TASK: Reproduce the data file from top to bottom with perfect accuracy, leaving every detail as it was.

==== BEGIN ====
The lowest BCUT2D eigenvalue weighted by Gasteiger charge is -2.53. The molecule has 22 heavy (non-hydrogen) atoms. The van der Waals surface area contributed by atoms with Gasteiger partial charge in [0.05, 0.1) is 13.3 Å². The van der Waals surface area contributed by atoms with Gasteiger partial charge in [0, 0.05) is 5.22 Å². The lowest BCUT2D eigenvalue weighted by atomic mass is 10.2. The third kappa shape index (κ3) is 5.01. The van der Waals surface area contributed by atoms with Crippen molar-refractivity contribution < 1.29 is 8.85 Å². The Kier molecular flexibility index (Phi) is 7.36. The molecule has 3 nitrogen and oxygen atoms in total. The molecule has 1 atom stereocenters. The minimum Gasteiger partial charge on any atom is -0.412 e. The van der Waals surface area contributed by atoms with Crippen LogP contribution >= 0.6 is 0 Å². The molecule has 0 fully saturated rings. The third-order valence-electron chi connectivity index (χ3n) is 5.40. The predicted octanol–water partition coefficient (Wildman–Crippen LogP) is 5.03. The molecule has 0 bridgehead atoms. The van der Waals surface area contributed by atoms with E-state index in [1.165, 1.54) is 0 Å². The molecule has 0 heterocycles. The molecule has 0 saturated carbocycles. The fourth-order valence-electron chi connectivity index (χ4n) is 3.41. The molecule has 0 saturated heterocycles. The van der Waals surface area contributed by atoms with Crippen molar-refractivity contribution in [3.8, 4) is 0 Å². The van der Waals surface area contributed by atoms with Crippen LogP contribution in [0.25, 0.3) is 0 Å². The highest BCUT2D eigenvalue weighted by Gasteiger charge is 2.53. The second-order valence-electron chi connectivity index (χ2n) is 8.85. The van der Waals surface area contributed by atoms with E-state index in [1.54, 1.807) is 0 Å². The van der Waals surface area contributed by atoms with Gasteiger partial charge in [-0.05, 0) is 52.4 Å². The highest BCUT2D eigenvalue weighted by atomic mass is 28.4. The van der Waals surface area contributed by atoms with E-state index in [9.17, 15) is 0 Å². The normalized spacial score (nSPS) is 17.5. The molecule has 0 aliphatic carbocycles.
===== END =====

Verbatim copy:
The lowest BCUT2D eigenvalue weighted by Gasteiger charge is -2.53. The molecule has 22 heavy (non-hydrogen) atoms. The van der Waals surface area contributed by atoms with Gasteiger partial charge in [0.05, 0.1) is 13.3 Å². The van der Waals surface area contributed by atoms with Gasteiger partial charge in [0, 0.05) is 5.22 Å². The lowest BCUT2D eigenvalue weighted by atomic mass is 10.2. The third kappa shape index (κ3) is 5.01. The van der Waals surface area contributed by atoms with Crippen molar-refractivity contribution < 1.29 is 8.85 Å². The Kier molecular flexibility index (Phi) is 7.36. The molecule has 3 nitrogen and oxygen atoms in total. The molecule has 1 atom stereocenters. The minimum Gasteiger partial charge on any atom is -0.412 e. The van der Waals surface area contributed by atoms with Crippen LogP contribution >= 0.6 is 0 Å². The molecule has 0 fully saturated rings. The third-order valence-electron chi connectivity index (χ3n) is 5.40. The predicted octanol–water partition coefficient (Wildman–Crippen LogP) is 5.03. The molecule has 0 bridgehead atoms. The van der Waals surface area contributed by atoms with E-state index in [1.165, 1.54) is 0 Å². The molecule has 0 heterocycles. The molecule has 0 saturated carbocycles. The fourth-order valence-electron chi connectivity index (χ4n) is 3.41. The molecule has 0 saturated heterocycles. The van der Waals surface area contributed by atoms with Crippen molar-refractivity contribution in [3.8, 4) is 0 Å². The van der Waals surface area contributed by atoms with Crippen LogP contribution in [0.25, 0.3) is 0 Å². The highest BCUT2D eigenvalue weighted by Gasteiger charge is 2.53. The second-order valence-electron chi connectivity index (χ2n) is 8.85. The van der Waals surface area contributed by atoms with E-state index in [1.54, 1.807) is 0 Å². The van der Waals surface area contributed by atoms with Gasteiger partial charge in [-0.05, 0) is 52.4 Å². The highest BCUT2D eigenvalue weighted by atomic mass is 28.4. The van der Waals surface area contributed by atoms with E-state index in [9.17, 15) is 0 Å². The normalized spacial score (nSPS) is 17.5. The molecule has 0 aliphatic carbocycles.